The respondent will then have an opportunity to file an Answer if he or she wishes to oppose the divorce. If no answer is served on you or filed at the court by the respondent within 30 days of service (60 days if served outside Canada or the United States), you can then proceed to apply to the court for a Divorce Order.
Completing the Second Set of Forms
If no answer has been served on you by the respondent, you are required to complete the following forms in order to obtain a Divorce Order:
Forms may have different names in different provinces
An Affidavit for Divorce-
A Divorce Order
Once the second set of forms are complete, you must make one copy of the Affidavit for Divorce, including any attachments, and four copies of the Divorce Order. One copy of the Affidavit of Divorce and draft Divorce Order should be kept in your file. Three copies of the Draft Divorce, along with the original Affidavit of Divorce, must then be filed with the court and any applicable fees must be paid.
Review by a Judge
Your completed file is then sent to a judge to be reviewed. Neither you nor the respondent are required to appear before the judge. If the judge is satisfied with the material, he or she will grant the Divorce Order, and the court office will send both you and the respondent a copy.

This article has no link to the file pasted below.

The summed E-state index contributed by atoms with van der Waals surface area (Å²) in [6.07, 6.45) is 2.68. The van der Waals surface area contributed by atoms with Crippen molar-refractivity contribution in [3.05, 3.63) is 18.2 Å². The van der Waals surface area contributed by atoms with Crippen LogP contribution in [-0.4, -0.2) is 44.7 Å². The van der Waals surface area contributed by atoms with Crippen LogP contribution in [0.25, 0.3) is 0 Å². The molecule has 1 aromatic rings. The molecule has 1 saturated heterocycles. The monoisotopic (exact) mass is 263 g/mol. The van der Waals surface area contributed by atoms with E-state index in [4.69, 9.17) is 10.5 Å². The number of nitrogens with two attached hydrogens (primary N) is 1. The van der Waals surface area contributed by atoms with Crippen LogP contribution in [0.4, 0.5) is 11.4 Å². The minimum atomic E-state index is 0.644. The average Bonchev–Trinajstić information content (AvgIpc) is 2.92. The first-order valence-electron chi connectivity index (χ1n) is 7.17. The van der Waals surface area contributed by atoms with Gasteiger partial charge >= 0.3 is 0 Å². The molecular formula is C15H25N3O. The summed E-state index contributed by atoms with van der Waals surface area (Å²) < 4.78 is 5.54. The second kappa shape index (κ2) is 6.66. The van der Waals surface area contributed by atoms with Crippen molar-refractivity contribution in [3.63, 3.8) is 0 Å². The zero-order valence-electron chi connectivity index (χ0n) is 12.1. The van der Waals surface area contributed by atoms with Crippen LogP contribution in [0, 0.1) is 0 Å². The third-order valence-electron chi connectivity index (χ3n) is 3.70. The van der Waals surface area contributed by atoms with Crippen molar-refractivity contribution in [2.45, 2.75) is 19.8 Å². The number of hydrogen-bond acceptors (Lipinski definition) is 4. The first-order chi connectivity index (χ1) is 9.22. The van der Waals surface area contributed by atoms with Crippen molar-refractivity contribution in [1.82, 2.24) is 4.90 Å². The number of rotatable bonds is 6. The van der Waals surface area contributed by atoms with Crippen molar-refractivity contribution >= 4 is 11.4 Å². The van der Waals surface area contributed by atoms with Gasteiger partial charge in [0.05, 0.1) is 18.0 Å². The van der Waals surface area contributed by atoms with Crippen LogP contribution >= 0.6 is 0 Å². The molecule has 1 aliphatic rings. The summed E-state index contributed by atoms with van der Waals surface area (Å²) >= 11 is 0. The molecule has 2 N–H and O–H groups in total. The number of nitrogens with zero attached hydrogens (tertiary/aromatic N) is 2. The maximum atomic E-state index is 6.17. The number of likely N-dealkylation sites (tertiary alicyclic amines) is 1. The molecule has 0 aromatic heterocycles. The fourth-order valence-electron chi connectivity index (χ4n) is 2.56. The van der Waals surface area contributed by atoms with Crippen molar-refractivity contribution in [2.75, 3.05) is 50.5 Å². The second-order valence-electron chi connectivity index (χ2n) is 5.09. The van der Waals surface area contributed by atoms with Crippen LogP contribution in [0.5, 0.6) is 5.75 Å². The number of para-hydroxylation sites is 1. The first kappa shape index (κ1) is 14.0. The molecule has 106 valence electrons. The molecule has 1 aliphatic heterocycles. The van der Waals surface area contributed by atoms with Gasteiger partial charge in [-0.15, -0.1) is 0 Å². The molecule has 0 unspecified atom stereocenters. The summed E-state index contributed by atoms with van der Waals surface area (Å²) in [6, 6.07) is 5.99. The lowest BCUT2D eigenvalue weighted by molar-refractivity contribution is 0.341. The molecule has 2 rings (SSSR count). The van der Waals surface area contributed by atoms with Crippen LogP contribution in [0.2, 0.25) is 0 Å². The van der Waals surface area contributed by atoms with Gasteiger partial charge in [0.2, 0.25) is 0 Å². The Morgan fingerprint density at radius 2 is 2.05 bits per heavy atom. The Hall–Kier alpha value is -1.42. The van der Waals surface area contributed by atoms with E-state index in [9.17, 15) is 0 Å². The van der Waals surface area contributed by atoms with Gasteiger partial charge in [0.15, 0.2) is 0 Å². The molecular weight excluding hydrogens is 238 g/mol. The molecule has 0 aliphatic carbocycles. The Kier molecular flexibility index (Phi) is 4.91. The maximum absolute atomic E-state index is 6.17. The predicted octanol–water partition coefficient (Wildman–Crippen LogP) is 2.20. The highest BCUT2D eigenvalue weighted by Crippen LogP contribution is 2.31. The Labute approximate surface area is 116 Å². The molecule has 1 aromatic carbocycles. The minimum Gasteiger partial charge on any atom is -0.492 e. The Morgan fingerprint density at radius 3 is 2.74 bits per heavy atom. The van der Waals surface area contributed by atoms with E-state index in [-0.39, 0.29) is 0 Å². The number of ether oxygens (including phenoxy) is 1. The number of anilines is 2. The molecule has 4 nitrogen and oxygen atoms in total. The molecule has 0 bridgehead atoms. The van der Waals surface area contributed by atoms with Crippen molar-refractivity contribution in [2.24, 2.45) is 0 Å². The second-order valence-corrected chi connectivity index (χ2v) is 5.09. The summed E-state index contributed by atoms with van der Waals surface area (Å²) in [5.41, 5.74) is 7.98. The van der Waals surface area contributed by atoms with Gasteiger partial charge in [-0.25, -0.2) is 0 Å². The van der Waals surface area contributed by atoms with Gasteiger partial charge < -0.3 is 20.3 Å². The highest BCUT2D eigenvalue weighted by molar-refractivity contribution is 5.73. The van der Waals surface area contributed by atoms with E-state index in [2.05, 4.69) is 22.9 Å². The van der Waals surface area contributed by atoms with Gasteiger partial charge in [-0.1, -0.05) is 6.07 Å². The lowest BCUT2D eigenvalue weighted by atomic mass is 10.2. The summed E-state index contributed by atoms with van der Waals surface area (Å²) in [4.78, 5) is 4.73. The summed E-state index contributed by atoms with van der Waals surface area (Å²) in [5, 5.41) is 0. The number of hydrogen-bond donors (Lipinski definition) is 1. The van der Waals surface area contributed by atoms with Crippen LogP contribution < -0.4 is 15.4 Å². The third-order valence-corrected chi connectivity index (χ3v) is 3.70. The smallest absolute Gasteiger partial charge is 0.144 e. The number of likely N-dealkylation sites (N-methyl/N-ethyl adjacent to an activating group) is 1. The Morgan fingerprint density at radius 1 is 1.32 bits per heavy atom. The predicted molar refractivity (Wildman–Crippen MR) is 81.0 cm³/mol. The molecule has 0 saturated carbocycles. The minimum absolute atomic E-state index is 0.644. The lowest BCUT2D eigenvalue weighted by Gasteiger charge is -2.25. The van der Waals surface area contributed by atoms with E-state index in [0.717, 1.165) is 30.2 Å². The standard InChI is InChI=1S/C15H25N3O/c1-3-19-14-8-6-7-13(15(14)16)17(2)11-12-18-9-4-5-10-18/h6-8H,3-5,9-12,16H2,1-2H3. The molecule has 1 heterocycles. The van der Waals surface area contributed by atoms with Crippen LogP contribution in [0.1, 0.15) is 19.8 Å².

YOU STILL NEED PROOF OF YOUR DIVORCE:
How and Where to ObtainYour Certificate of Divorce which is the only official and recognized proof of divorce
The Certificate of Divorce is proof that the divorce has been granted. However, it is not automatically sent to you or the respondent, it must be requested from the court and an additional fee must be paid. Once the court staff obtains the request, they will check the file to ensure that there has been no appeal of the Order. If everything is clear, the certificate is issued.